|OP6: Beyond the curriculum|
|Friday, 04 June 2010|
This paper examines the perceptions of a cohort of post-16 science teachers about formal and informal continual professional development (CPD) that has been significant in changing their professional thinking and action over a two-year period. It also analyses conversations with the students of these teachers - conversations that focused on those critical incidents that students saw as a valuable contribution to their own learning.
Altogether, 36 conversations from the two cohorts were examined for key themes. This showed that successful CPD, as gauged by both teachers and their students, is more about subtle sensitivities to individual student needs that enable higher level thinking, than it is about a focus on targets and the curriculum. The data from teachers reveal their increased interest in theories of learning, and that they value informal and voluntary CPD in small collaborative groups. The data from students demonstrated how much they appreciated their teachers’ efforts to interest and involve them in taking charge of their own learning.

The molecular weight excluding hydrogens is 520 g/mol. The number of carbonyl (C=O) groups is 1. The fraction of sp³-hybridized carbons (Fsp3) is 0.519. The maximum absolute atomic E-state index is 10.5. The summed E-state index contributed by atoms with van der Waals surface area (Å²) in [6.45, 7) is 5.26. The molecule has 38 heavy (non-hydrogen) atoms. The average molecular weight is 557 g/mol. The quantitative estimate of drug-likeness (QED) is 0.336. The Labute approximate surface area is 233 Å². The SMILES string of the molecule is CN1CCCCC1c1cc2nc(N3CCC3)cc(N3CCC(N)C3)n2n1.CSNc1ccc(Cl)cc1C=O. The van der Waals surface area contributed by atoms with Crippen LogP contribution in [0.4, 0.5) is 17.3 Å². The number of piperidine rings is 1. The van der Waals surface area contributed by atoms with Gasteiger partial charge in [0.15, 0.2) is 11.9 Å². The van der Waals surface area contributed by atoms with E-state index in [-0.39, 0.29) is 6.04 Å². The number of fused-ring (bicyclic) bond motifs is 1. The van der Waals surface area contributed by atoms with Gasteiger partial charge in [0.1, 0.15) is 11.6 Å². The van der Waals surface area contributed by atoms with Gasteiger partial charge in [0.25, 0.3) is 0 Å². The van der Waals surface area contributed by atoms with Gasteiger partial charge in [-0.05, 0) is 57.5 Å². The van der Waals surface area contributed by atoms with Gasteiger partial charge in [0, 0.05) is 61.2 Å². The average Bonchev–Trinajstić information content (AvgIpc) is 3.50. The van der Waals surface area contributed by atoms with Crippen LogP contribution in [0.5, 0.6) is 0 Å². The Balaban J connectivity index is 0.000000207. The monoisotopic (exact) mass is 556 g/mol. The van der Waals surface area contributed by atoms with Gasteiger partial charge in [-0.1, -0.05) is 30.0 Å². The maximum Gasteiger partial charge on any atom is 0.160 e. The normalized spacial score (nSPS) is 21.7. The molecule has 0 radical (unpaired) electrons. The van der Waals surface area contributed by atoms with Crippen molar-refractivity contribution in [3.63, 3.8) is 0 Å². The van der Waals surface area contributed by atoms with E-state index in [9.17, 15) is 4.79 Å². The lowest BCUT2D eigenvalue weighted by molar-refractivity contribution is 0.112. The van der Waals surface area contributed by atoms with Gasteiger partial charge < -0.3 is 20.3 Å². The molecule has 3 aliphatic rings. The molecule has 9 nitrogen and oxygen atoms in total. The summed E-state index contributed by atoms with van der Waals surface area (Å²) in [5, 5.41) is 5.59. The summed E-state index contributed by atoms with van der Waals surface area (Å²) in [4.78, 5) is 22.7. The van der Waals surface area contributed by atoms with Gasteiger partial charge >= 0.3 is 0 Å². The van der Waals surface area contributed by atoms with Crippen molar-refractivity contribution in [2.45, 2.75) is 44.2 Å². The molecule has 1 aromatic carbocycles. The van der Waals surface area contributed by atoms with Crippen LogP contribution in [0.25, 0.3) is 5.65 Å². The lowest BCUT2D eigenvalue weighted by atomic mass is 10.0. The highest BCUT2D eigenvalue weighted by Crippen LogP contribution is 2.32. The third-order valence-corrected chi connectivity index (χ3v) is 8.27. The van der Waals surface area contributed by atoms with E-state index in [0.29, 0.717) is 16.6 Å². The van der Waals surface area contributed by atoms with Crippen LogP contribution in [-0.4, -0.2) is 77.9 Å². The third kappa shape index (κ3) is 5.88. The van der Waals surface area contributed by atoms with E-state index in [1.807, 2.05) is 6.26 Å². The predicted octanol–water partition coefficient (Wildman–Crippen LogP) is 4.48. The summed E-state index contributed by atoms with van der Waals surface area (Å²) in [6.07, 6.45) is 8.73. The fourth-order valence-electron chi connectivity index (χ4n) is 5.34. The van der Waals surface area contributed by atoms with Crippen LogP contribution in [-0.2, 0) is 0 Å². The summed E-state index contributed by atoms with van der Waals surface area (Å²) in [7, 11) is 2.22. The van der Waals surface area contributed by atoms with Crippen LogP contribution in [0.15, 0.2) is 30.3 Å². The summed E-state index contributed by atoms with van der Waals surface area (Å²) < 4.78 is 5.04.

The data suggest that effective CPD goes beyond the syllabus and examinations to focus at a meta-level on how theory can contribute to the enabling actions of teachers inside and outside the classroom. The paper summarises the complexity of the data into a conceptual map that intertwines the holistic nature of effective teaching and learning into three overarching categories. Results are related to literature in the field of CPD.
Conclusions suggest that effective CPD is ‘always more social than technical’ (Johnston et al., 1995:370), and that collaborative and other informal working between teachers in small groups yield significant benefits to both teachers and their students.